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Tools and resources

The tools and resources on this page can help employers to establish and maintain effective injury prevention and management to improve health and safety outcomes for your workers.

There are multiple factors that influence the effectiveness of your work health and safety and injury management systems, including:

  • your employees
  • your organisation's safety culture and safety management systems
  • the type of hazards in your workplace
  • how your business manages risks.

Consultation with employees

Consultation between employer and workers is a legal requirement under the Work Health and Safety Act 2011 (the WHS Act), and an essential part of managing health and safety risks.

A safe workplace is more easily achieved when everyone involved communicates with each other to identify hazards and risks, talks about health and safety concerns and works together to find solutions. By drawing on workers' knowledge and experience, more informed decisions can be made about how to carry out work safely.

Effective work health and safety consultation also has other benefits:

  • greater awareness and commitment – workers who have been actively involved in how health and safety decisions are made will better understand the decisions.
  • positive relationships – understanding the views of others leads to greater cooperation and trust.

Safety culture

Safety culture embodies the value placed on safety and the extent to which people take personal responsibility for safety in an organisation. A positive safety culture means a safer, healthier and more productive workplace. Like any aspect of an effective business, growing a positive safety culture requires a commitment of time, resources and focused actions.

Find out more about safety climate and safety culture

Hazards

Identifying hazards in the workplace involves finding things and situations that could potentially cause harm to people. Hazards generally arise from the following aspects of work and their interaction:

  • physical work environment
  • equipment, materials and substances used
  • work tasks and how they are performed
  • work design and management.

How to identify hazards:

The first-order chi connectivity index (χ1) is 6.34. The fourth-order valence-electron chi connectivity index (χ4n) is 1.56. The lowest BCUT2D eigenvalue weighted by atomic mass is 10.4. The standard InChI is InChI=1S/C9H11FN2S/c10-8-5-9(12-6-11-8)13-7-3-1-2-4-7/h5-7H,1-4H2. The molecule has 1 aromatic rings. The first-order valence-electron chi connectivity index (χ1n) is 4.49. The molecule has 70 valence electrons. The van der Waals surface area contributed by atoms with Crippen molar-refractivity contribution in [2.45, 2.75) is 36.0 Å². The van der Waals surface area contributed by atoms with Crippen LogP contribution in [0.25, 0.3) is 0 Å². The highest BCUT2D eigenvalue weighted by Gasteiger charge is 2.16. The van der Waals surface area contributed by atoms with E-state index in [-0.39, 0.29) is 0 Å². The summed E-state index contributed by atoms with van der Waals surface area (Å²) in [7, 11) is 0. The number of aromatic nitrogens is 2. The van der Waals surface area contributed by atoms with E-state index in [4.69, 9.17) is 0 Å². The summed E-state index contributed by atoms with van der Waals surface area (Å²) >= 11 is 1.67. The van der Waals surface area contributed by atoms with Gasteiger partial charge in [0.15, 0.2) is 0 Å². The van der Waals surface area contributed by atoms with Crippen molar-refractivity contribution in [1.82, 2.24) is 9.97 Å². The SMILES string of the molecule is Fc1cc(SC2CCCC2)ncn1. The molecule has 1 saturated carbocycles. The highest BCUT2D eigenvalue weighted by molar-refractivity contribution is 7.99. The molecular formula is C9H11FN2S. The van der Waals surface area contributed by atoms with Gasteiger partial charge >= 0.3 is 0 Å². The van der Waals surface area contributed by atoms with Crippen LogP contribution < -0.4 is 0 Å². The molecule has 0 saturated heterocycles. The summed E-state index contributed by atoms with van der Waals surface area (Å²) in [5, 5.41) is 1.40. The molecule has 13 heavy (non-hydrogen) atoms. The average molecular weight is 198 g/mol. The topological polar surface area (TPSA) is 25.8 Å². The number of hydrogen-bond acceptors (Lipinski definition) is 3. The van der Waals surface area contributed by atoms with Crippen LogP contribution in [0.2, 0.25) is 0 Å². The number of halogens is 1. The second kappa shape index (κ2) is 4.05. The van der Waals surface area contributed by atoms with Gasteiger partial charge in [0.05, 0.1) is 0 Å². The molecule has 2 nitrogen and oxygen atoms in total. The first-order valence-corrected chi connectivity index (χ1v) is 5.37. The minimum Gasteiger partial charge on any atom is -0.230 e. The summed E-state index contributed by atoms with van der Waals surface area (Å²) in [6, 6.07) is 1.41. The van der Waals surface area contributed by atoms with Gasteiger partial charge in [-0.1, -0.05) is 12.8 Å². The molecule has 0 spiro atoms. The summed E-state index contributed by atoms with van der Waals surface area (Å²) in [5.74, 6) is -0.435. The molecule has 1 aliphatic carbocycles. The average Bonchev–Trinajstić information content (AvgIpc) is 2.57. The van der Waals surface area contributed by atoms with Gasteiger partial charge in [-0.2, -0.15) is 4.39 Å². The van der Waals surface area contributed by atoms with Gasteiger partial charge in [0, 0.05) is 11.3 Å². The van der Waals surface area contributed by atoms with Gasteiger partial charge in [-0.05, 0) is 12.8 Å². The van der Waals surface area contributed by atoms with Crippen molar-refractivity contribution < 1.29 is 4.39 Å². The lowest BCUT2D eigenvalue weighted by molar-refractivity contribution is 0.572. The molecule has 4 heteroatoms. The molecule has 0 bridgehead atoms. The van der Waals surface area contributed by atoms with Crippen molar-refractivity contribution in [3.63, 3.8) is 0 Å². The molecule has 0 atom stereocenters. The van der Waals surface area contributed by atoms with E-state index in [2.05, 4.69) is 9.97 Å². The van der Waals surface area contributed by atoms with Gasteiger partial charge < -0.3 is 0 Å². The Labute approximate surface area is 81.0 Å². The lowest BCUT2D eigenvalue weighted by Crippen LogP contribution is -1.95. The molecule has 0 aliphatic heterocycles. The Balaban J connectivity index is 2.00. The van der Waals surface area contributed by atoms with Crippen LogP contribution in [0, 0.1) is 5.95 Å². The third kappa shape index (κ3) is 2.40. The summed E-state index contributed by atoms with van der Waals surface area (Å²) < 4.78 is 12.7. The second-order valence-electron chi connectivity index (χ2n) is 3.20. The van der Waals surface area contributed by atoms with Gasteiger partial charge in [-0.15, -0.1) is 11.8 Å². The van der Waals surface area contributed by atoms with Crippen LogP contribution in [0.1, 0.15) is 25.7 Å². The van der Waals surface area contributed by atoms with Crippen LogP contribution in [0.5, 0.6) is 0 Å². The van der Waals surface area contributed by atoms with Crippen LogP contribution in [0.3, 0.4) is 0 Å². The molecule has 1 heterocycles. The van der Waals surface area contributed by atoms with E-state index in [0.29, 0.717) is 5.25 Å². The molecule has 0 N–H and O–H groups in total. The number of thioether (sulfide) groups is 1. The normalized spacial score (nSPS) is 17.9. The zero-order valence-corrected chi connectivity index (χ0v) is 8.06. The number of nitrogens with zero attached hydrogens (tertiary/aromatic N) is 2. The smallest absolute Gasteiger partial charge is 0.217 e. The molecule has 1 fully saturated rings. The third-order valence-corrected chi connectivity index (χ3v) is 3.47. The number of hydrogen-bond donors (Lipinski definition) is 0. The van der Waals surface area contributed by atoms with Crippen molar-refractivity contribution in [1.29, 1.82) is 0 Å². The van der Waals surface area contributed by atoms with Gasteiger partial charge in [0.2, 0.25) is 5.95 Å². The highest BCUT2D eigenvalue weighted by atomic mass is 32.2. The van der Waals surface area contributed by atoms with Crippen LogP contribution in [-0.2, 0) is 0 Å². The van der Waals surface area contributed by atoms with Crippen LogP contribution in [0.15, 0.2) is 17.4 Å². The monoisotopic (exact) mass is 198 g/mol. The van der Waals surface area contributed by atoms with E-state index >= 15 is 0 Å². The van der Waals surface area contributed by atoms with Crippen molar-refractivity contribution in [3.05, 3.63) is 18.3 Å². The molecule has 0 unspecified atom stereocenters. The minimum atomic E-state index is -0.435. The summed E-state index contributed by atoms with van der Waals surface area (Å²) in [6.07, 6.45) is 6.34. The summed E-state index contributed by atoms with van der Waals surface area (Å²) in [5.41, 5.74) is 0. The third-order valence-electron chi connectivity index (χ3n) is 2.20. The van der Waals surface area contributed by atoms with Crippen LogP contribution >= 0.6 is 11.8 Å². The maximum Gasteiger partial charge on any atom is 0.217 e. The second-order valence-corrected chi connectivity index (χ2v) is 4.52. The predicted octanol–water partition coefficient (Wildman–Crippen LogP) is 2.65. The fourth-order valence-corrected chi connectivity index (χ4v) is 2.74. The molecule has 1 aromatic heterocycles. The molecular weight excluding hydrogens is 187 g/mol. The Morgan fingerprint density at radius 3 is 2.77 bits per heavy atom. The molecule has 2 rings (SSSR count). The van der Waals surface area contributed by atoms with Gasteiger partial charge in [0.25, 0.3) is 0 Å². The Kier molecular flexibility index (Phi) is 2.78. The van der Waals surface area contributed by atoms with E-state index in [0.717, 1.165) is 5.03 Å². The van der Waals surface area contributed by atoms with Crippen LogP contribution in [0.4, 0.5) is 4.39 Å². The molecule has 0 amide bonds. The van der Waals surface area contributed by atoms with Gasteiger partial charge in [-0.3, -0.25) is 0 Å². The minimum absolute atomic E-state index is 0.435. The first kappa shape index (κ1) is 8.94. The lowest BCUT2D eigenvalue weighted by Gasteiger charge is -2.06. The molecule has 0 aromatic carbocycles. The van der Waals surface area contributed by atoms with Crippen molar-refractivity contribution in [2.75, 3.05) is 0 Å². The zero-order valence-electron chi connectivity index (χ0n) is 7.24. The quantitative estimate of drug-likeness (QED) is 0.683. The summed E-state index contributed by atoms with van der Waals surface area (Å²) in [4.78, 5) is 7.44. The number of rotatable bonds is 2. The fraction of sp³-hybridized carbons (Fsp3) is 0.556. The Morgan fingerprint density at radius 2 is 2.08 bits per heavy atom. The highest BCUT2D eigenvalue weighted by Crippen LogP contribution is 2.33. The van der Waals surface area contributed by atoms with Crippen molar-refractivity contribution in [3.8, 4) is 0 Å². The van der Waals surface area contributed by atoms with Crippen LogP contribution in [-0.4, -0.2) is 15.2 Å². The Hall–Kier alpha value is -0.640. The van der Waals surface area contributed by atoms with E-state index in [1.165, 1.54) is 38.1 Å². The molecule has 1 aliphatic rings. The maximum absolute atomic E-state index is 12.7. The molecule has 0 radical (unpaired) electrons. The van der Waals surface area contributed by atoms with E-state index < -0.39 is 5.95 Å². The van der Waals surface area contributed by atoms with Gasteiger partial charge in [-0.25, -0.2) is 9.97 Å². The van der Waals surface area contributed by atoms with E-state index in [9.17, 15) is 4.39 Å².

• inspect your workplace – walk around and observe your workplace on a regular basis. Look at how things are done, how people are working, how equipment is used and predict what could or might go wrong. Identify what is safe or unsafe as well as the general state of housekeeping. Make a list of all the hazards you can find, including the ones you know are already being dealt with, to ensure that nothing is missed.
  • consult your workers - ask your workers about any health and safety problems they have encountered in doing their work and any near misses or incidents that have not been reported. Worker surveys may also be undertaken to obtain information about matters such as workplace bullying, as well as muscular aches and pains that can signal potential hazards.
  • review available information – look at what information about hazards is available from regulators, industry associations, unions, technical specialists and safety consultants. Analyse your own history of:
    • workers' compensation claims
    • health monitoring
    • workplace incidents
    • near misses
    • worker complaints
    • sick leave
    • the results of any inspections and investigations to identify hazards.

    If someone has been hurt doing a particular task, then a hazard exists that could hurt someone else.

You should also review existing Codes of Practice. These codes are practical guides to achieving the standards of health, safety and welfare required under the Work Health and Safety Act 2011 and the Work Health and Safety Regulation 2011.

Resources

Last updated
06 April 2017

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Every year children are seriously injured or killed in home-based workplaces because safety has been overlooked or risks have not been controlled with kids in mind.

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Workers who get back to safe work as soon as possible recover more quickly than those who wait until they are fully recovered.

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